The English Club

The English Conversation Club meets outside of Rita’s Café once or twice a week. Lidia and I sip cappuccinos, Antonio drinks fruit juice or cold carbonated coffee, and Maria Antoinetta sits with a cup of water and much on her mind that she struggles to express.

She excitedly exclaims, “Bruce Springsteen is the best!” I ask her, “What songs of his do you like?” Her mind churns faster than her mouth can produce words in English, and she turns to a smiling Antonio and spits out paragraphs praising the Boss in Italian for him to translate. Antonio is happy to help translate. He wants to be a European Union translator and is headed to university in Vienna in the fall. His Oxford accent is a bit less professionally useful (post-Brexit), but it is nonetheless charming and impressive. Lidia looks down at her phone as she chuckles at Antonio for speaking the ‘King’s Speech.’ Lidia is a middle aged woman, born and raised in Switzerland by Serrastrettan parents, and she works at the international airport in Lametzia, the big city (80,000 people) below the hills. She is in charge of coordinating the flights in and out for a few airlines. I ask her why it is that I can bring 10 three ounce bottles of liquid onto an airplane, but I cannot bring one 30 ounce bottle onboard. She puffs on her cigarette and shrugs her shoulders in confusion. ‘There is no reason,’ she says, ‘It is all about keeping people afraid.’ Antonio chimes in, ‘I am afraid every time I fly back here because they lose my luggage!’ I nod toward Lidia and say, ‘You know that she is the one in charge of losing your luggage.’ Lidia isn’t paying attention, there is business to deal with on her phone. Antonio’s face displays an epiphany of knowledge and Maria Antoinetta starts cracking up.

Conversation eventually turns to the economy. Lidia complains that there is no economy. Maria Antoinetta says that life in Serrastretta is boring and slow, and that is why she is always visiting her boyfriend in Palermo. Antonio says that he is going to move to a big city as soon as he can because there is no excitement and no jobs in Calabria. I wonder aloud how the unemployment in the region hovers between 20-30%, yet there do not seem to be any hungry or homeless people. Antonio realizes this, seemingly for the first time, and starts thinking out loud. ‘A lot of people do not work, but they do not want for things… Families live together and families are strong here, we take care of each other.’ He looks a little sad when talking about strong families. His father, the fruit vendor next to the church, is very proud of him and the perfect scores he received on his high school graduation exams, and Antonio knows that he will not see his family much once he leaves these green hills for greenbacks. Serrastretta does not have many young adults, almost all leave for work and excitement.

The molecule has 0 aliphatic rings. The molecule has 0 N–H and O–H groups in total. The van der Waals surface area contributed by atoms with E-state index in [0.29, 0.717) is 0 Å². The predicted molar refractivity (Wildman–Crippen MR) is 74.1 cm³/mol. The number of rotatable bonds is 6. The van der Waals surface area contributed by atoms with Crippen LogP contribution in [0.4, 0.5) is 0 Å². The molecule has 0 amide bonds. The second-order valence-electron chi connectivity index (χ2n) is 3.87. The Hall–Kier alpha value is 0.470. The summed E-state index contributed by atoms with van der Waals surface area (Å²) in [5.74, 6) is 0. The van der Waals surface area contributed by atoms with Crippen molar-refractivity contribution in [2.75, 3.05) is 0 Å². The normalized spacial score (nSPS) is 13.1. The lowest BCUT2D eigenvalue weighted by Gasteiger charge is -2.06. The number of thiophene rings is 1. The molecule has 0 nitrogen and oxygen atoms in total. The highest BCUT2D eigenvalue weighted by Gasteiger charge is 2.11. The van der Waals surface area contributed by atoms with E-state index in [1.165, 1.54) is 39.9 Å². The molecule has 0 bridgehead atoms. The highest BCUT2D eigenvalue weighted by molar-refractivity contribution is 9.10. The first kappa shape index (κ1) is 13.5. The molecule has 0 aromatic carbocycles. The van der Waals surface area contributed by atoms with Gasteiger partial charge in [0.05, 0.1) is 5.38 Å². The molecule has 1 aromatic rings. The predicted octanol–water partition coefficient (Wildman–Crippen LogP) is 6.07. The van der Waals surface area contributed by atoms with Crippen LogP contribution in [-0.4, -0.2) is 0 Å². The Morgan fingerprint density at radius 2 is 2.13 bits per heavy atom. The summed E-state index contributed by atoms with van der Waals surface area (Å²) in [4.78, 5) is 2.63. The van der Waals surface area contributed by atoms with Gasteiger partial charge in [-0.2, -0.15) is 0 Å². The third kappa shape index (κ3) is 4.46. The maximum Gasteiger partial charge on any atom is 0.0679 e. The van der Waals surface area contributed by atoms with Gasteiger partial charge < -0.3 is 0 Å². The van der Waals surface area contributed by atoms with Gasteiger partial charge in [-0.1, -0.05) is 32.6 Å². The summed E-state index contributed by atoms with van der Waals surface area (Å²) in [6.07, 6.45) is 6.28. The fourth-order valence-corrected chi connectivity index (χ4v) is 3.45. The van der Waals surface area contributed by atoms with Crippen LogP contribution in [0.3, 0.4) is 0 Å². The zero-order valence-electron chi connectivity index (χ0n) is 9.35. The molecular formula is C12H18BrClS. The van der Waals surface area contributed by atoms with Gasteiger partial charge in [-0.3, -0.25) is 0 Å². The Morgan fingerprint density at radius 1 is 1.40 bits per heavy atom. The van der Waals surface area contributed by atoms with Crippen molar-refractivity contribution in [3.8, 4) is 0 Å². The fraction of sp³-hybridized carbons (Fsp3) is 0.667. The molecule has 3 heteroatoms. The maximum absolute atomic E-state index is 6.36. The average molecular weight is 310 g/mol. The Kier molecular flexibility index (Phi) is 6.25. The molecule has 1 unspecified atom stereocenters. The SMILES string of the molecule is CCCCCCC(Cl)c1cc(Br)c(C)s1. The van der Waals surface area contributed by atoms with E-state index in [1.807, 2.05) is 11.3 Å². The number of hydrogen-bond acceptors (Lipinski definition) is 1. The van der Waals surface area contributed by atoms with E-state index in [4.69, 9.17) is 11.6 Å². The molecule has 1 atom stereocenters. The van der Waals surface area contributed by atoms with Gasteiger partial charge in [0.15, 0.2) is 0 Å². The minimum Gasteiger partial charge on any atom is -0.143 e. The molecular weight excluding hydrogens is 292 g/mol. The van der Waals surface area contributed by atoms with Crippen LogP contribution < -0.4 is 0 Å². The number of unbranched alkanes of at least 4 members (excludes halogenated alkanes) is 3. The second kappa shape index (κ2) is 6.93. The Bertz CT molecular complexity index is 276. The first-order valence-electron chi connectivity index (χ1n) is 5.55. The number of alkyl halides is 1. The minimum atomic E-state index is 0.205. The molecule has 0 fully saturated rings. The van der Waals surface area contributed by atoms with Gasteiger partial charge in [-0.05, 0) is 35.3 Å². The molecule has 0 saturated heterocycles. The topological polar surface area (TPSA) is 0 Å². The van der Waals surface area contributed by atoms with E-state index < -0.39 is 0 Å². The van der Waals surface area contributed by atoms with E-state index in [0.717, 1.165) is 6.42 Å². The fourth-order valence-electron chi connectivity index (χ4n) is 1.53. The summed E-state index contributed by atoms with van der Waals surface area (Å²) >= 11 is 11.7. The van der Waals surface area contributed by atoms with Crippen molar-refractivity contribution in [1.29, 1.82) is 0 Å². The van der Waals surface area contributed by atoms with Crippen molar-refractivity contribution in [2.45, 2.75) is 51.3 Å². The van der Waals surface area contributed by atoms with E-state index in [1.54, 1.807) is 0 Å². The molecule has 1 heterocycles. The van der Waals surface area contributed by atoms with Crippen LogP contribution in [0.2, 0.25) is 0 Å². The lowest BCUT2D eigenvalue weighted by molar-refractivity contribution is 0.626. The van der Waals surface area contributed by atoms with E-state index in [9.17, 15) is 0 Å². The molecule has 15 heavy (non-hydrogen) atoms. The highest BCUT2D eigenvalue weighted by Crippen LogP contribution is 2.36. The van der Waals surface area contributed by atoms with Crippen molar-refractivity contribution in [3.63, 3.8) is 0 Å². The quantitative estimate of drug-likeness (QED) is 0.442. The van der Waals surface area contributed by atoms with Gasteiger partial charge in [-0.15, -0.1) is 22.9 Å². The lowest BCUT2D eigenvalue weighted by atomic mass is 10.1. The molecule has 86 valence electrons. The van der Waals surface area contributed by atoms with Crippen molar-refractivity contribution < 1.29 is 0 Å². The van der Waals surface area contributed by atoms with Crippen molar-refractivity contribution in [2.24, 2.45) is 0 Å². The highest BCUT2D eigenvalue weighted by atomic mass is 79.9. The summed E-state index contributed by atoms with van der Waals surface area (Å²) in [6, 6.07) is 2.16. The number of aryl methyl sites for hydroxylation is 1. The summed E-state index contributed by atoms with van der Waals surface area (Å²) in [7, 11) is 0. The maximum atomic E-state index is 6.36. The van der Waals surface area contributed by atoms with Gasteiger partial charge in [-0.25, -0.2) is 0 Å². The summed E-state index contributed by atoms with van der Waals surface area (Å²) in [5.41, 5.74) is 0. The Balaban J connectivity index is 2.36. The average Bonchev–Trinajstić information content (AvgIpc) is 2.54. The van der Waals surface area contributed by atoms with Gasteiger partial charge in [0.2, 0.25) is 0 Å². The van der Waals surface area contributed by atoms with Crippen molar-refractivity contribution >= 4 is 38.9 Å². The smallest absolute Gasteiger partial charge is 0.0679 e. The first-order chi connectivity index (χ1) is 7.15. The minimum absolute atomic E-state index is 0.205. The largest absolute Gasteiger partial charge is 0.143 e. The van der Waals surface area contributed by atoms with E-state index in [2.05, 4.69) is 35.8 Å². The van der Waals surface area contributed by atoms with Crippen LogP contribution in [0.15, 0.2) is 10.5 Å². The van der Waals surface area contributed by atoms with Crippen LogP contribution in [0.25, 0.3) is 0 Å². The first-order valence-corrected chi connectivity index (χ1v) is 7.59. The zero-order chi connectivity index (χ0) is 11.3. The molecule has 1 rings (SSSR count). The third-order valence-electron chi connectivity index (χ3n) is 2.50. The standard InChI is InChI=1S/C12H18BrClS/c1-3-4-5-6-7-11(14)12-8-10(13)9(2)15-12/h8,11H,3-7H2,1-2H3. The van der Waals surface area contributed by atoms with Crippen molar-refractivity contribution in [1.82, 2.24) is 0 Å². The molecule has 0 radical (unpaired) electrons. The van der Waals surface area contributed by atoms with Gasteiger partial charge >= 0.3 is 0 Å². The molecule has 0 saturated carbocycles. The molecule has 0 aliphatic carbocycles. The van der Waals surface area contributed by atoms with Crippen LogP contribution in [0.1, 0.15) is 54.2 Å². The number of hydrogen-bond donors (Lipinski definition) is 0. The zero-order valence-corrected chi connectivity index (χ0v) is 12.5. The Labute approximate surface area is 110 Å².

In a few generations, Serrastretta may be a hollow shell of a picturesque hillside village. There are already others ghost towns in the area, and each is a tragic reminder of the disappearing small-town rural lifestyle.

I ask Antonio, what happened? How did the population drop from 6,000 people 50 years ago to around 600 today? Do you think about staying to help rebuild the town? With a tinge of bitterness, he says that there was outside investment and ample opportunity for the previous generation, but they took the funds for private gain and did not pursue education or projects for the public good. He chastises his elders, saying they had no desire to improve and only looked out for themselves. And now, they have the gall to hand his generation the task of reviving a comatose town.

So, what is the role of the rabbi? The role of the rabbi is always to improve the individual and the community, to bring the best out of people so we may strive together and as individuals toward our highest and holiest goals and ideals. The task is never limited to teaching Torah, because if there is no bread, there is no Torah.

The rabbi in Serrastretta, and the only rabbi in the entire region, Barbara Aiello, hosts lifecycle events for international Jews, bringing folks from all over the world to celebrate b’nai mitzvot and weddings, and she generates the (entire) tourist industry. She and a few locals are also working on Save Our Serrastretta (SOS), a group dedicated to repairing abandoned homes and bringing in retirees and anyone else interested in living in these charming hills. SOS is still finding its legs, but it is hopeful.

But maybe the town is in hospice, and the role of the rabbi is to help it peacefully transition. When speaking with the English Club, my rabbinic duty becomes equipping my congregants (who are everyone) for wherever they may be in the future. The Rabbi and the synagogue will continue to try to revive the town, and do what is best for its people, whatever and wherever that may be.

Until next time... Arrivederci...

(To learn more about Rabbi Barbara Aiello and La Sinagoga Ner Tamid del Sud, visit Rabbi Aiello’s website at